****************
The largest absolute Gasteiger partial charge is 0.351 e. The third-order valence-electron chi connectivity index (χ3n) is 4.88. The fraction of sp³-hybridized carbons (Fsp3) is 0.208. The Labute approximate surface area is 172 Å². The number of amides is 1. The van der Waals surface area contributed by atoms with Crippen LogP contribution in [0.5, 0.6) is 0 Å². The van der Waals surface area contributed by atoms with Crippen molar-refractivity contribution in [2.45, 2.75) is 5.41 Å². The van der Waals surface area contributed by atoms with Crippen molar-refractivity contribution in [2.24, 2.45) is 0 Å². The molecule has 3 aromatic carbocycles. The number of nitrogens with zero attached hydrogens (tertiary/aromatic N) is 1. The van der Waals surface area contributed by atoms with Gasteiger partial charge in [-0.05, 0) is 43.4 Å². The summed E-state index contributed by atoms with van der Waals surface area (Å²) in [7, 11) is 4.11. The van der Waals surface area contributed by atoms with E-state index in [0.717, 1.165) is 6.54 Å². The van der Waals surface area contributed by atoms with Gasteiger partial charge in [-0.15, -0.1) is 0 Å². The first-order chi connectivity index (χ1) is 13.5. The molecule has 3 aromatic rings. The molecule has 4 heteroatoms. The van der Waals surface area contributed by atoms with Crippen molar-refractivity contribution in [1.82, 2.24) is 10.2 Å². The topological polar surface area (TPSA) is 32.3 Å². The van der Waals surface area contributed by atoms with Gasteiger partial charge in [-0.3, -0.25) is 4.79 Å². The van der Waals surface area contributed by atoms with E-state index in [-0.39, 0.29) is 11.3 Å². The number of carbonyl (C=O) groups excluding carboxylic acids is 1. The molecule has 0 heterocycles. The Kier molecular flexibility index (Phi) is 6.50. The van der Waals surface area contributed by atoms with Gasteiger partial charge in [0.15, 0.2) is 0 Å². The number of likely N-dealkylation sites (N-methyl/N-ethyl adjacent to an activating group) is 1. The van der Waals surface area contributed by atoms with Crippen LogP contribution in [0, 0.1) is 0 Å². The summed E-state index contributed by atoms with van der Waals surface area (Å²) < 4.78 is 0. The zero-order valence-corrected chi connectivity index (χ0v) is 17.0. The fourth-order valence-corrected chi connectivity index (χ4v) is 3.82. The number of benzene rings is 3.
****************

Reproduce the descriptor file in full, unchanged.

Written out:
The largest absolute Gasteiger partial charge is 0.351 e. The third-order valence-electron chi connectivity index (χ3n) is 4.88. The fraction of sp³-hybridized carbons (Fsp3) is 0.208. The Labute approximate surface area is 172 Å². The number of amides is 1. The van der Waals surface area contributed by atoms with Crippen LogP contribution in [0.5, 0.6) is 0 Å². The van der Waals surface area contributed by atoms with Crippen molar-refractivity contribution in [2.45, 2.75) is 5.41 Å². The van der Waals surface area contributed by atoms with Crippen molar-refractivity contribution in [2.24, 2.45) is 0 Å². The molecule has 3 aromatic carbocycles. The number of nitrogens with zero attached hydrogens (tertiary/aromatic N) is 1. The van der Waals surface area contributed by atoms with Gasteiger partial charge in [-0.05, 0) is 43.4 Å². The summed E-state index contributed by atoms with van der Waals surface area (Å²) in [7, 11) is 4.11. The van der Waals surface area contributed by atoms with E-state index in [0.717, 1.165) is 6.54 Å². The van der Waals surface area contributed by atoms with Gasteiger partial charge in [-0.15, -0.1) is 0 Å². The first-order chi connectivity index (χ1) is 13.5. The molecule has 3 aromatic rings. The molecule has 4 heteroatoms. The van der Waals surface area contributed by atoms with Crippen molar-refractivity contribution in [1.82, 2.24) is 10.2 Å². The topological polar surface area (TPSA) is 32.3 Å². The van der Waals surface area contributed by atoms with Gasteiger partial charge in [-0.3, -0.25) is 4.79 Å². The van der Waals surface area contributed by atoms with E-state index in [-0.39, 0.29) is 11.3 Å². The number of carbonyl (C=O) groups excluding carboxylic acids is 1. The molecule has 0 heterocycles. The Kier molecular flexibility index (Phi) is 6.50. The van der Waals surface area contributed by atoms with Gasteiger partial charge in [0.15, 0.2) is 0 Å². The number of likely N-dealkylation sites (N-methyl/N-ethyl adjacent to an activating group) is 1. The van der Waals surface area contributed by atoms with Crippen LogP contribution in [0, 0.1) is 0 Å². The summed E-state index contributed by atoms with van der Waals surface area (Å²) < 4.78 is 0. The zero-order valence-corrected chi connectivity index (χ0v) is 17.0. The fourth-order valence-corrected chi connectivity index (χ4v) is 3.82. The number of benzene rings is 3.